/[pcre]/code/trunk/doc/pcrepattern.3
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revision 177 by ph10, Mon Jun 11 13:38:38 2007 UTC revision 178 by ph10, Wed Jun 13 08:44:34 2007 UTC
# Line 260  parenthesized subpatterns. Line 260  parenthesized subpatterns.
260  Another use of backslash is for specifying generic character types. The  Another use of backslash is for specifying generic character types. The
261  following are always recognized:  following are always recognized:
262  .sp  .sp
263    \ed     any decimal digit    \ed     any decimal digit
264    \eD     any character that is not a decimal digit    \eD     any character that is not a decimal digit
265      \eh     any horizontal whitespace character
266      \eH     any character that is not a horizontal whitespace character
267    \es     any whitespace character    \es     any whitespace character
268    \eS     any character that is not a whitespace character    \eS     any character that is not a whitespace character
269      \ev     any vertical whitespace character
270      \eV     any character that is not a vertical whitespace character
271    \ew     any "word" character    \ew     any "word" character
272    \eW     any "non-word" character    \eW     any "non-word" character
273  .sp  .sp
# Line 277  there is no character to match. Line 281  there is no character to match.
281  .P  .P
282  For compatibility with Perl, \es does not match the VT character (code 11).  For compatibility with Perl, \es does not match the VT character (code 11).
283  This makes it different from the the POSIX "space" class. The \es characters  This makes it different from the the POSIX "space" class. The \es characters
284  are HT (9), LF (10), FF (12), CR (13), and space (32). (If "use locale;" is  are HT (9), LF (10), FF (12), CR (13), and space (32). If "use locale;" is
285  included in a Perl script, \es may match the VT character. In PCRE, it never  included in a Perl script, \es may match the VT character. In PCRE, it never
286  does.)  does.
287    .P
288    In UTF-8 mode, characters with values greater than 128 never match \ed, \es, or
289    \ew, and always match \eD, \eS, and \eW. This is true even when Unicode
290    character property support is available. These sequences retain their original
291    meanings from before UTF-8 support was available, mainly for efficiency
292    reasons.
293    .P
294    The sequences \eh, \eH, \ev, and \eV are Perl 5.10 features. In contrast to the
295    other sequences, these do match certain high-valued codepoints in UTF-8 mode.
296    The horizontal space characters are:
297    .sp
298      U+0009     Horizontal tab
299      U+0020     Space
300      U+00A0     Non-break space
301      U+1680     Ogham space mark
302      U+180E     Mongolian vowel separator
303      U+2000     En quad
304      U+2001     Em quad
305      U+2002     En space
306      U+2003     Em space
307      U+2004     Three-per-em space
308      U+2005     Four-per-em space
309      U+2006     Six-per-em space
310      U+2007     Figure space
311      U+2008     Punctuation space
312      U+2009     Thin space
313      U+200A     Hair space
314      U+202F     Narrow no-break space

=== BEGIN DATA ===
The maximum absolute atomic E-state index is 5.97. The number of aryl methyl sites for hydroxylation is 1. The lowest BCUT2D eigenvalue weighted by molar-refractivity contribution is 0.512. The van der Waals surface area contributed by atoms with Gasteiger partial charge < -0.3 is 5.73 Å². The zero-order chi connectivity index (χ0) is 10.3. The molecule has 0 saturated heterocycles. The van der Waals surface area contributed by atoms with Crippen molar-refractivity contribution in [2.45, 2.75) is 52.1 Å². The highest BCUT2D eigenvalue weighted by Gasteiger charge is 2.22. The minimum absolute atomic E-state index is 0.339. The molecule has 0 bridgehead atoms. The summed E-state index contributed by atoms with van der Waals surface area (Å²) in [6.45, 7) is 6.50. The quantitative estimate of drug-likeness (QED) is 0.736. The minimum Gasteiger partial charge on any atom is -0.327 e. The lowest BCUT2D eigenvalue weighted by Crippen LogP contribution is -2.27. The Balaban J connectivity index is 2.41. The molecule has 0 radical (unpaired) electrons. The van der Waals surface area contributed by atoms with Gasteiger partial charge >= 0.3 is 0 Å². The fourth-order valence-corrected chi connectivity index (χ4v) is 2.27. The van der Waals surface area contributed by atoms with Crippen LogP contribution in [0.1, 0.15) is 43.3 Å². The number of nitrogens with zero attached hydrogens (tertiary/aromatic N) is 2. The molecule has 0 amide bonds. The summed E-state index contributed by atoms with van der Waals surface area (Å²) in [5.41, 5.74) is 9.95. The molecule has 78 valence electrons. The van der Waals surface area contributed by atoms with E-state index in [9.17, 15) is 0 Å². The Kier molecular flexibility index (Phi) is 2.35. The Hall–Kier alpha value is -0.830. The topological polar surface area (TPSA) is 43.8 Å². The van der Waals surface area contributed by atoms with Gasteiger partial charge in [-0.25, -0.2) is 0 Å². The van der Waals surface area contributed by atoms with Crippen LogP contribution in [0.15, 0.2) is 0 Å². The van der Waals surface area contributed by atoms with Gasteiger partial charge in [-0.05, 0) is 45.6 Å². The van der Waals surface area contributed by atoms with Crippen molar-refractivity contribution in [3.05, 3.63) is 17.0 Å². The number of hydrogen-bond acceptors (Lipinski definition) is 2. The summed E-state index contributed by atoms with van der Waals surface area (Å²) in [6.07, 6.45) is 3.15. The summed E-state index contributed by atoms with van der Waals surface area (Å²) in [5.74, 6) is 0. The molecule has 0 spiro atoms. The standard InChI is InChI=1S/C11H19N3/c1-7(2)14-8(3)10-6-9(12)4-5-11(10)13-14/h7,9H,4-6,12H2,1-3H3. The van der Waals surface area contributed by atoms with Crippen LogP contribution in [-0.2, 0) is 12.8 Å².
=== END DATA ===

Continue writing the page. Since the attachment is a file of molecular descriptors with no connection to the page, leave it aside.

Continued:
315      U+205F     Medium mathematical space
316      U+3000     Ideographic space
317    .sp
318    The vertical space characters are:
319    .sp
320      U+000A     Linefeed
321      U+000B     Vertical tab
322      U+000C     Formfeed
323      U+000D     Carriage return
324      U+0085     Next line
325      U+2028     Line separator
326      U+2029     Paragraph separator
327  .P  .P
328  A "word" character is an underscore or any character less than 256 that is a  A "word" character is an underscore or any character less than 256 that is a
329  letter or digit. The definition of letters and digits is controlled by PCRE's  letter or digit. The definition of letters and digits is controlled by PCRE's
# Line 295  in the Line 339  in the
339  .\"  .\"
340  page). For example, in a French locale such as "fr_FR" in Unix-like systems,  page). For example, in a French locale such as "fr_FR" in Unix-like systems,
341  or "french" in Windows, some character codes greater than 128 are used for  or "french" in Windows, some character codes greater than 128 are used for
342  accented letters, and these are matched by \ew.  accented letters, and these are matched by \ew. The use of locales with Unicode
343  .P  is discouraged.
 In UTF-8 mode, characters with values greater than 128 never match \ed, \es, or  
 \ew, and always match \eD, \eS, and \eW. This is true even when Unicode  
 character property support is available. The use of locales with Unicode is  
 discouraged.  
344  .  .
345  .  .
346  .SS "Newline sequences"  .SS "Newline sequences"
347  .rs  .rs
348  .sp  .sp
349  Outside a character class, the escape sequence \eR matches any Unicode newline  Outside a character class, the escape sequence \eR matches any Unicode newline
350  sequence. This is an extension to Perl. In non-UTF-8 mode \eR is equivalent to  sequence. This is a Perl 5.10 feature. In non-UTF-8 mode \eR is equivalent to
351  the following:  the following:
352  .sp  .sp
353    (?>\er\en|\en|\ex0b|\ef|\er|\ex85)    (?>\er\en|\en|\ex0b|\ef|\er|\ex85)
# Line 1933  Cambridge CB2 3QH, England. Line 1973  Cambridge CB2 3QH, England.
1973  .rs  .rs
1974  .sp  .sp
1975  .nf  .nf
1976  Last updated: 11 June 2007  Last updated: 13 June 2007
1977  Copyright (c) 1997-2007 University of Cambridge.  Copyright (c) 1997-2007 University of Cambridge.
1978  .fi  .fi

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